I first encountered Igitur publishing while profiling the new religious studies open access journal Religion and Gender back in December. Igitur publishing is a service of the Library at Utrecht University in the Netherlands. I’ve been meaning to follow-up with Igitur, not only because I wanted to learn more about open access from the publisher side, but also because the idea of “library as publisher” has been really gaining traction in recent years (see, for example, this report just released in mid-March). I am very pleased for this opportunity to sit down (via email) with publishing consultant, Dr. Inge Werner.
Omega Alpha (OA): Dr. Werner, thank you so much for your willingness to speak with me a bit about Igitur publishing. We have been trying to arrange this conversation for a couple of months. I know you have been very busy preparing a launch of three new open access journals (more on this below). Can you tell me what “Igitur” means? It’s Latin, right? How is the name significant to your publishing efforts?
Werner: ”Igitur” means ‘thus,’ or ‘therefore’ in Latin. The word stems from a Medieval student song called “Gaudeamus Igitur.” [OA: I found a reference to it in Wikipedia, complete with lyrics.] The name was chosen long before I came to work in the University Library, so I’m not quite sure what the reference implies. I like to think of it in terms of the self-evidence with which the Library aims to facilitate the university faculties and their communities of academics. At this point, “Igitur” has become synonymous with the Open Access activities of Utrecht University Library.
OA: How long have you been at it?
Werner: Do you mean me personally, or the Library as publisher?
Werner: I started working in the Library after receiving a PhD in Renaissance Studies in 2009. I had been wanting to work in publishing for a long time. I was lucky to be able to start as journal coordinator for the Library’s open access journals. In the meantime my position has evolved to being team leader and publishing consultant in the team that works on the open access e-journals.
The Library has been at it since 1997, when the first Utrecht ejournal was started, the Electronic Journal of Comparative Law (EJCL).
OA: 1997 was still in the relative early days of the public Internet. The Open Access movement, as such, hadn’t even formally begun. I found this excerpt by the Editor, Sjef van Erp, from the very first issue of EJCL, which nicely captures many of the benefits of open access as we would enumerate them today:
One of the advantages – perhaps the main advantage – is that [electronic publishing] uses a new medium (the Internet) for the dissemination of ideas, which makes it possible to reach a readership to a degree which could hardly be imagined only ten years ago. Anyone connected to the Internet can read what is published there. Another advantage is that publication can be done at low cost by e.g. university computer services. It thus leads to a new type of ‘university presses’, and takes the publication of academic writings back to the place where the ideas emanate from. What academic authors most of all want is to be read by their peers, students and others interested in the results of their intellectual endeavours. Being read is, at the end of the day, the ‘profit’ they make and desire. (emphasis added)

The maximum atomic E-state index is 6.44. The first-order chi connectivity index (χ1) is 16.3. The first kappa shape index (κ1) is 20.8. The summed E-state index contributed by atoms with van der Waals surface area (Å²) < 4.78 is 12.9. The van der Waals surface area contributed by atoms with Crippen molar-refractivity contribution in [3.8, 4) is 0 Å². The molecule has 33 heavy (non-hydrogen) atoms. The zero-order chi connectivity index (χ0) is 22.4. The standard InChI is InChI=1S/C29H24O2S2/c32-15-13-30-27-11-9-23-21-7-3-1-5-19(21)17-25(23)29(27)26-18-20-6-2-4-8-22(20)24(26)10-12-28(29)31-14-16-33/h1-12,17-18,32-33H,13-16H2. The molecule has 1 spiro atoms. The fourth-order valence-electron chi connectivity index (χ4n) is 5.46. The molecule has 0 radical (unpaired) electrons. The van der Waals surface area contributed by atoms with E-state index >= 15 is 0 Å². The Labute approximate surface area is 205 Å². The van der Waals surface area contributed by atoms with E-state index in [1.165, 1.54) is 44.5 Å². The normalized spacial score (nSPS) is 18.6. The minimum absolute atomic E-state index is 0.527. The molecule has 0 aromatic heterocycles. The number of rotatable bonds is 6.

Werner: What I like about the concept of the University, or University Library as publisher is the fact that scholars or societies retain the intellectual ownership of their endeavours and their journal. A traditional publisher would want a journal to fit into a portfolio, while scholars often have a very strong and keen eye for a particular niche in their field, a topic that they would want to see addressed in a journal. This, for instance, is how Religion and Gender started. Dr. Adriaan van Klinken and Prof. Anne-Marie Korte came to talk with us and chose to publish with a library partly because it would give them the opportunity to form the journal according to their own needs.
OA: How are Igitur’s publishing efforts funded?
Werner: Initially, our publishing operation was funded entirely from budgets for innovation from within the Library. At this point, editorial boards and/or their societies pay for starting up and pay yearly amounts for support (and for extra services such as typesetting and print). However, a large part of what we do is still funded from within the Library for ideological reasons—to support OA publishing and stimulate transitions to OA.
OA: So it’s part institutional subsidy and part library budget. It speaks highly of your library’s commitment to open access that you would fund some of the publishing costs from your own budget.
I would be interested to know more about how the Utrecht University Library came upon the idea of promoting open access to the degree that you became a publisher. What was the catalyst? Have European academic libraries experienced the same “journals crisis” that U.S. libraries have regarding increasingly expensive subscriptions?
Werner: Most research and university libraries have been involved in OA since day one. Here in Europe as well as in the U.S. the journal crisis has led to a search for new ways to make scientific output available online.
Utrecht University Library has been developing open access services since 2000 in an innovative unit called Igitur, Publishing & Archiving Services. Two well-functioning open access services have now emerged from this unit. The first is the institutional repository for Utrecht academics called Igitur Archive (the ‘green road’ in OA-speak), and the second the journal publishing service (‘gold road’) called Igitur publishing, the service I am working for.
OA: I believe that if more scholars in religion and theology are going to contribute to and even start new open access journals, they will need encouragement and support from the libraries at their institutions. What advice would you give to libraries that might want to get involved in open access?